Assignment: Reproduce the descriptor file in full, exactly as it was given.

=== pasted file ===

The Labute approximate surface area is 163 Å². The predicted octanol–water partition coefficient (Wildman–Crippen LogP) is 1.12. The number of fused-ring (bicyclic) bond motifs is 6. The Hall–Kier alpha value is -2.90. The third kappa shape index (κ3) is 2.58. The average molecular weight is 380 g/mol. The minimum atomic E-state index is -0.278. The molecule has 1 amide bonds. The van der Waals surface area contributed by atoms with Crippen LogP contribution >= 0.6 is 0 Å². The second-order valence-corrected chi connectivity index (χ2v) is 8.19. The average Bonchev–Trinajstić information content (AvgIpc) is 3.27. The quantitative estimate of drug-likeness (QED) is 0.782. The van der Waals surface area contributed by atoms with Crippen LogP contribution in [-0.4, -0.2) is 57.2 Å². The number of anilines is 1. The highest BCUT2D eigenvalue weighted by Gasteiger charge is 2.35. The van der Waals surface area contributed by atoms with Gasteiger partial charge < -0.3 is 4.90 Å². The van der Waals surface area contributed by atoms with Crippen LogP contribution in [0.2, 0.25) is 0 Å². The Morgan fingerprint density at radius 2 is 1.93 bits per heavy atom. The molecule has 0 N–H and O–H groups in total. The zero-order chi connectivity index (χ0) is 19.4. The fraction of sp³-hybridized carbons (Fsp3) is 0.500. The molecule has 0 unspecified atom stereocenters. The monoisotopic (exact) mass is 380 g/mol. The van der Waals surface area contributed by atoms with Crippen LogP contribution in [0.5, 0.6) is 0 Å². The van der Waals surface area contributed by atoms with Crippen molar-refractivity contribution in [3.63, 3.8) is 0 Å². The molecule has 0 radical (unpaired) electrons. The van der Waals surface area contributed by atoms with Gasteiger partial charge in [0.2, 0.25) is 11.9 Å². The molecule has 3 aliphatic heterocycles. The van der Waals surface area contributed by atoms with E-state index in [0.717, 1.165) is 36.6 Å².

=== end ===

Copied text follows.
The Labute approximate surface area is 163 Å². The predicted octanol–water partition coefficient (Wildman–Crippen LogP) is 1.12. The number of fused-ring (bicyclic) bond motifs is 6. The Hall–Kier alpha value is -2.90. The third kappa shape index (κ3) is 2.58. The average molecular weight is 380 g/mol. The minimum atomic E-state index is -0.278. The molecule has 1 amide bonds. The van der Waals surface area contributed by atoms with Crippen LogP contribution >= 0.6 is 0 Å². The second-order valence-corrected chi connectivity index (χ2v) is 8.19. The average Bonchev–Trinajstić information content (AvgIpc) is 3.27. The quantitative estimate of drug-likeness (QED) is 0.782. The van der Waals surface area contributed by atoms with Crippen LogP contribution in [-0.4, -0.2) is 57.2 Å². The number of anilines is 1. The highest BCUT2D eigenvalue weighted by Gasteiger charge is 2.35. The van der Waals surface area contributed by atoms with Gasteiger partial charge < -0.3 is 4.90 Å². The van der Waals surface area contributed by atoms with Crippen LogP contribution in [0.2, 0.25) is 0 Å². The Morgan fingerprint density at radius 2 is 1.93 bits per heavy atom. The molecule has 0 N–H and O–H groups in total. The zero-order chi connectivity index (χ0) is 19.4. The fraction of sp³-hybridized carbons (Fsp3) is 0.500. The molecule has 0 unspecified atom stereocenters. The monoisotopic (exact) mass is 380 g/mol. The van der Waals surface area contributed by atoms with Crippen LogP contribution in [0.5, 0.6) is 0 Å². The van der Waals surface area contributed by atoms with Crippen molar-refractivity contribution in [3.63, 3.8) is 0 Å². The molecule has 0 radical (unpaired) electrons. The van der Waals surface area contributed by atoms with Gasteiger partial charge in [0.2, 0.25) is 11.9 Å². The molecule has 3 aliphatic heterocycles. The van der Waals surface area contributed by atoms with E-state index in [0.717, 1.165) is 36.6 Å².